Starring: Lee Pace, Judy Greer, William H. Macy, Owen Wilson, George Lopez
Directed By: Tom Dey
Run Time: 1 hr 27 mins

Marmaduke is about a Great Dane. He and his family move from Kansas to California and Marmaduke is struggling to adapt to the change.

When I told Jeff that this was my movie this week, he looked at me and asked, "Really?" And when the preview for the movie came on TV one night, he looked at me again and asked, "Really?" Um, yeah! It has a talking Great Dane in it! And there's a puppy dance-off! What's not to like about that?

And now that I've watched the movie, I can honestly respond to him, "Um. Wow. What was I thinking? Really." Really. It's just plain bad. I know most of you were already thinking that without having seen it but I figured there'd be an air of whimsy/tongue in cheek to it. There wasn't. It took itself waaaay too seriously. And you can't do that with a movie with a talking dog.

What was with the story? Who thought that'd would be an interesting take on a large talking dog? I understand that the dog talks and that his family - the humans - don't know he's talking. What I don't get is why the dog continues to talk to his family as though they should understand him. He knows they can't. As if that weren't bad enough (it was rather annoying), the story is just too stupid for words. Yes, Marmaduke is a big, awkward dog that has a way of getting into trouble he doesn't mean to get into (like knocking over the boss because there's a bee on his nose). But the story played Marmaduke as a teenager in a new high school... except as a dog at a new dog park, trying to fit in. He's not a cool purebred so he has to hang with the mutts. Then there are dog parties and dog cliques. I just didn't buy it. Why couldn't it have just been about a gangly dog who knocks things over accidently but at the most inopportune time? Why did it have to have the high school feel to it? Oh, right. Because Owen Wilson's already made that movie called Marley and Me.

I did like the end exchange. "Do you think dogs can talk?" "Doubtful." "Do you thinks dogs can dance?" Cue doggie dance scene. But even that, which I was all hyped up for, was too cgi and not at all cool.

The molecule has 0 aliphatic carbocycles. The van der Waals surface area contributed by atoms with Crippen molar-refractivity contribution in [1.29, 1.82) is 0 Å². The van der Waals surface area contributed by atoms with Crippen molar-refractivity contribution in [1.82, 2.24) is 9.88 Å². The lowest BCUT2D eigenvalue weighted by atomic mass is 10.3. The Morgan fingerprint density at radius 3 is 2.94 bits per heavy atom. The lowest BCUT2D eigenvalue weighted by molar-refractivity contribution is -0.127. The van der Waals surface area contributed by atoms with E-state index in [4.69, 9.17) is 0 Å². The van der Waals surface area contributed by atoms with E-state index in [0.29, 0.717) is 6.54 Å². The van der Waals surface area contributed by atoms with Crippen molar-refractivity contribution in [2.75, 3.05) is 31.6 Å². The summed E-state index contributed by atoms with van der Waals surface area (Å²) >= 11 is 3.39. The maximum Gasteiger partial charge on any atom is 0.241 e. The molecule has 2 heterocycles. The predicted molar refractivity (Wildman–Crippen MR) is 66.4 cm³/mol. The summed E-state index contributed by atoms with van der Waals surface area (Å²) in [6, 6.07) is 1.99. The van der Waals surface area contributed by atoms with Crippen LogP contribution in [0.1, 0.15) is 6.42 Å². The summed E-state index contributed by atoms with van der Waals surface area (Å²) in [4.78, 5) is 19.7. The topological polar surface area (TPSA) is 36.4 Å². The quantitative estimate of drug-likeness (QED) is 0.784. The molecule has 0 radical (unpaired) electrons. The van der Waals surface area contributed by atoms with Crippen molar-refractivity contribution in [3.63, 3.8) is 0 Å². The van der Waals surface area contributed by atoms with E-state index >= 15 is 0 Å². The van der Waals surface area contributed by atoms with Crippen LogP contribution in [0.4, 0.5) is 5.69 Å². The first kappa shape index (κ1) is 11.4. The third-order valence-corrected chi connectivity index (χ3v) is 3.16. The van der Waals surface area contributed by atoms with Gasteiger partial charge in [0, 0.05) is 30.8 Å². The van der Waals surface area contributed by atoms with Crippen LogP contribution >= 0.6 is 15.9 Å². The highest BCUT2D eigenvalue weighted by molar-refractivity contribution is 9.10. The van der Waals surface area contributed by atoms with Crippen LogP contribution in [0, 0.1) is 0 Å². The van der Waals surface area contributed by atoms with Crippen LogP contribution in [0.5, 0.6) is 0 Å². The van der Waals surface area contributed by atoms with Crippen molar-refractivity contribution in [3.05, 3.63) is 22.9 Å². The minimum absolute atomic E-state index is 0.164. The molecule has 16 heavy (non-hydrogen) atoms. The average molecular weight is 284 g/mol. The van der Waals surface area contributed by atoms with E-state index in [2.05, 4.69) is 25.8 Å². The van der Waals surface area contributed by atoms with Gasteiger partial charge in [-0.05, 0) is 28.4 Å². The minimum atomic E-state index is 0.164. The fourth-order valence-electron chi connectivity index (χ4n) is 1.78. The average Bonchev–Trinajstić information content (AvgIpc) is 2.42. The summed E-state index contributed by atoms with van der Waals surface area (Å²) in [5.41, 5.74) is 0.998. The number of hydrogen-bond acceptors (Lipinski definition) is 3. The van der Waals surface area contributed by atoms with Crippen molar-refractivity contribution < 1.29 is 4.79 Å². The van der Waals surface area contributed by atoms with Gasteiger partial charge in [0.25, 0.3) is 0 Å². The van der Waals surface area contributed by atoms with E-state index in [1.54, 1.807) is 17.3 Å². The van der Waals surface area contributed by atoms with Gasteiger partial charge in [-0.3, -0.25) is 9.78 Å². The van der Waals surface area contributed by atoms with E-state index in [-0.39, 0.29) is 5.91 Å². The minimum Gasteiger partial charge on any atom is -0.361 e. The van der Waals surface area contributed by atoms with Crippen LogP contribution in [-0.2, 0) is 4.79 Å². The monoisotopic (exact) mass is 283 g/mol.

I absolutely hated the Carlos/dog park scene. I was horrified by it. I did not find it funny to see a dog - even jokingly - attack a cat. I didn't even like seeing the cat at the dog park. I shudder to think what would happen to a cat at a dog park.

I was annoyed by Phil (played by Pace)'s boss (played by William H. Macy). He founded an organic dog food company and held his first meeting with Phil with the dogs in the dog park and yet was so non-dog friendly (telling Phil to get control of his dog when it obviously wasn't the dog's fault). I also didn't like the predictable disaster scenes. So you're telling me no one could/would step in to catch Marmaduke or the dog that was chasing him? And no one else saw that it wasn't Marmaduke's fault - that the other dog started it? I know the humans couldn't understand the dog dialog but surely they understand simple body language.

Ugh. This is an incredibly poorly acted movie. I know many people aren't shocked to read that but I was. Lee Pace, Judy Greer, and William H. Macy are pretty good actors but yet they all phoned it in for this movie. I'm sure they had no problem using their minutes to phone it in. I cringed each and every time Phil (Pace) and Deb (Greer) cried, "Marmaduke!" It seemed like a bad - emphasis on the word bad - SNL skit.

One aside here: Lee Pace is just a little over 30 in real life. I did not, for the life of me, buy that he was the father of a 16 year old. I know they start young in Kansas, but the age difference (or lack thereof) really bothered me. He just didn't seem like a dad. The scenes with his daughter (who is probably 10 years younger than he in real life) were so awkward.

Bad script. Bad story. Poorly acted. There were actually one or two funny lines. But not many. And not any whimsy. Bad, bad movie. It had me at the talking dog concept but lost me at the talking angst filled dog.